Tayeb Salih: The Doum Tree

by martazem

Marta Zemojtel

English 213

The Doum Tree of Wad Hamid

Just as the Doum palm is considered a vital and sacred resource to the preservation of the life and culture of inhabitants of the Nile valley, Tayeb Salih’s short story, centred around this same tree, serves an equally significant function in providing a fresh and multi-faceted perspective to the topic of colonialism and the pressures and consequences of imposed progress and modernization.

            Salih’s story starts off by diving right into a polite lecture by a narrator who clearly exudes experience and a sense of paternal wisdom about his village, which he shares with his presumably younger guest. “Tomorrow you will depart from our village, of this I am sure, and you will be right to do so. What have you to do with such hardship,” remarks the nameless narrator, who is confident that his visitor is too accustomed to the luxuries and standards of the lifestyle he temporarily traded in for the “savage flies” and “dark streets” of an unfamiliar territory. Salih interweaves the narrator’s dialogue focused on the present moment with narratives on which he relies for the recollection of past events to inform his visitor. Of these, the first two narratives focus on a friend of the narrator’s son and a preacher, both visitors to the village who left abruptly after flies, dysentery and malaria outweighed the perceived “delights of the primitive life.” The narratives detailing struggles with the outside, post- colonial bureaucracy which “wished to make [the village] conscious of its presence,”  are contrasted with ones in which Salih illustrates the first hand impressions and identities of the villagers through dream sequences, which fortify their emotional and spiritual connections to the Doum tree and the village itself. The narrative structure’s constant shifts between the narrator’s attentiveness to the present state of his guest and his recollections of the past create a sense of division and separation within the story, which Salih purposely uses to parallel the cultural diaspora resulting from colonial pressures permeating into the village.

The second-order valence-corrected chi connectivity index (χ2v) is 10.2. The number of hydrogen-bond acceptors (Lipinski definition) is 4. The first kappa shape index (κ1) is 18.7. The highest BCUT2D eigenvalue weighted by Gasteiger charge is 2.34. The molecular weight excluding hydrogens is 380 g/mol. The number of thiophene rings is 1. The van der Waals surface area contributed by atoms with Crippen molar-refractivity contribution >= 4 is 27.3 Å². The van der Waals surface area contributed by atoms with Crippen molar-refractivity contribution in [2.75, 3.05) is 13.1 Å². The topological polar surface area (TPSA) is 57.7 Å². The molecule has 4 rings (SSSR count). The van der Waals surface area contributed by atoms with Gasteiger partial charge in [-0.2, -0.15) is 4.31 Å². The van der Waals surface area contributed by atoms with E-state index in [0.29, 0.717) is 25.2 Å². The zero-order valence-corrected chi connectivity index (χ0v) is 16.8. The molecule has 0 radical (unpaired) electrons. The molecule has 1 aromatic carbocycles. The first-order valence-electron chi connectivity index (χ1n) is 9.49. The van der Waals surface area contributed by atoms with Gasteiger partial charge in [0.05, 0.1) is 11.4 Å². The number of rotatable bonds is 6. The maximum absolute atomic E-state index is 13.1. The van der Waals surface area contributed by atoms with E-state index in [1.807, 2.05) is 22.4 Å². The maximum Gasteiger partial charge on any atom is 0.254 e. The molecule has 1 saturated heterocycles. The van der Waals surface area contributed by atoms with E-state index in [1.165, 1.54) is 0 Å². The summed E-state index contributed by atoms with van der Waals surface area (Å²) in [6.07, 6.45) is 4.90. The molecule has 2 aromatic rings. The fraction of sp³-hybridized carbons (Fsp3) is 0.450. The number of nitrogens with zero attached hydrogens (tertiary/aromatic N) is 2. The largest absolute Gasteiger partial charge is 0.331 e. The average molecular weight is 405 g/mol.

Salih manipulates the narrative structure of the story in a manner which does not limit it to a basic tool of storytelling, but also allows it to function as an instrument of theme. The dramatic shift in narration near the end leads the reader to question the perspective they were being fed for the majority of the story. However, rather than cheating the reader out of authenticity, Salih delivers a feeling of exile which perfectly achieves the purpose of instilling the same sense of disconnect, change and unfamiliarity within the reader. Salih’s ability to make us question our own understanding of what we seemingly just witnessed with an unexpected shift in perspective, wakes in us the same “sadness for some obscure thing which [we] are unable to define,” creating a connection between the reader and the work, which can only be accomplished by a sympathetic and thoughtful author.

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One Comment to “Tayeb Salih: The Doum Tree”

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